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The 1990’s – A World Turned Upside Down

An Explosion of Change

POLITICS:  The Clean Up Man
George H. W. Bush was sworn in as President on January 20, 1989, as the 41st President of the United States. Having served as Vice President under Ronald Reagan, he was loyal and didn’t interfere with President Reagan’s destructive agenda. As President he then was left to clean up the messes created by Reagan and deal with new problems. Despite all that he had to deal with, President Bush managed to restore some of what Reagan had destroyed. This angered extreme conservatives who then refused to support him in his second term election.

Bush dealt with 1) an inflated deficit left by Reagan, 2) a revenue shortfall that required higher taxes, 3) restoring democracy in Panama and capturing Panamanian leader Manuel Noriega, and, 4) liberated Kuwait and drove Saddam Hussein’s Iraqi army back in a humiliating defeat. In addition, President Bush pushed through Americans with Disabilities Act of 1990, the North American Free Trade Agreement, and the Immigration Act of 1990, that opened the borders for a 40% increase in legal immigrants. He maintained a conservative stance on most issues; however, President Bush did not hesitate to act against Wacko conservatives. When the National Rifle Association (NRA) sent out material slandering Federal Agents as “Thugs,” he ended his lifetime membership to the organization.

POLITICS:  Clinton’s Capitulation
From a political standpoint, the Presidency of Bill Clinton was a study in contrasts. His election was considered a victory for Democrats and liberals, yet he constantly compromised his positions to pacify aggressive conservatives. Almost all efforts for additional programs to help Americans in need, including healthcare reform, failed to move forward during the Clinton administration. Conservatives, who were disappointed at Bush 41’s rollback of Reagan’s efforts to dismantle the federal government, were determined to win Congress and reignite the agenda that favored white and wealthy Americans.

In 1994, conservative Republican Newt Gingrich was elected on the basis of his Contract With America. This document (co-authored with Republican Representative Dick Armey) outlined several reasonable goals to bring more accountability to Congress and the government, but was laced with several goals that followed Ronald Reagan’s vision to cut funding and eliminate the government’s role of overseeing fairness in business. President Clinton was faced with vetoing all legislation, or caving in to conservatives. In his 1996 State of the Union address Clinton delighted conservatives when he announced that “the era of big government is over.” 

As a result of Clinton’s capitulation, many laws were passed in his second term that continued Reagan’s destruction of good government. The financial disaster in 2007-08 can be directly traced to legislation passed and/or repealed in the 1990’s during the Clinton administration. Congress removed federal government eyes off of key areas of financial interactions. The laws and rules that had set standards on key banking and investor interactions were eviscerated allowing a ‘no questions asked’ environment. The natural evolution of this environment was for greed to take priority over common sense, which is exactly what happened.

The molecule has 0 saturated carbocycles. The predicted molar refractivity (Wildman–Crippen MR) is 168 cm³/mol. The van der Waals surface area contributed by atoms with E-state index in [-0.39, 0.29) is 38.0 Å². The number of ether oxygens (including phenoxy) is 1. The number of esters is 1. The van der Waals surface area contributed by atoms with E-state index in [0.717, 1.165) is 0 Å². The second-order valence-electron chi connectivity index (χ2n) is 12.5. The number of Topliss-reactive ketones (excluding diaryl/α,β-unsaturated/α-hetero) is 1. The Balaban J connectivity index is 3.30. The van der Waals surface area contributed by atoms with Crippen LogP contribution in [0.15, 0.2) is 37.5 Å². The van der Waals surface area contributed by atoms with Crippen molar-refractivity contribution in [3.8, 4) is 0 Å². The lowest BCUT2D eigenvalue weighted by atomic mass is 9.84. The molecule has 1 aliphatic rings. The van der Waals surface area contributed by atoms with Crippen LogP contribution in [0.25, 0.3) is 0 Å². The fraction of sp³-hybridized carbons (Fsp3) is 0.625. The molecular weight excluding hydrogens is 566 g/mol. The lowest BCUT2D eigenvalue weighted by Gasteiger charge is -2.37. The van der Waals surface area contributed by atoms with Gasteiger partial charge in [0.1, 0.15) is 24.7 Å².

Outside of the political landscape, the rest of America was becoming comfortable with the concept of owning ‘personal’ computers, and the new World Wide Web offered to interconnect computers creating a digital network of communication. It’s hard to overstate the impact of the marriage of computers and the Internet. It turned everything we knew upside down. Consider the following:

  • While personal computers increased the efficiency of certain tasks, it was the computer hooked into the Internet that made world-wide instant communication and sharing of information commonplace.
  • Television, radio, and newspapers shaped the public perception of world events until the Internet gave access to massive numbers of people who often had more timely information than traditional news media sources.
  • Younger generations adapted quickly to the possible uses of the Internet while older generations scoffed at its impact. As young generations rode the tide of the Internet, Older generations were left aground, looking foolish and ignorant.
  • Unethical governments and corporations would discover too late that their version of events would be exposed as lies and distortions by citizens who had access to the truth and shared it through the Internet. It literally brought down some governments.

The tsunami of change caused by the Internet wouldn’t hit the world until the next decade, but the earthquake of the Internet was felt in the 1990’s.

NEXT:  The 2000’s

THE SERIES:  The 1950’s    The 1960’s    The 1970’s    The 1980’s    Epilogue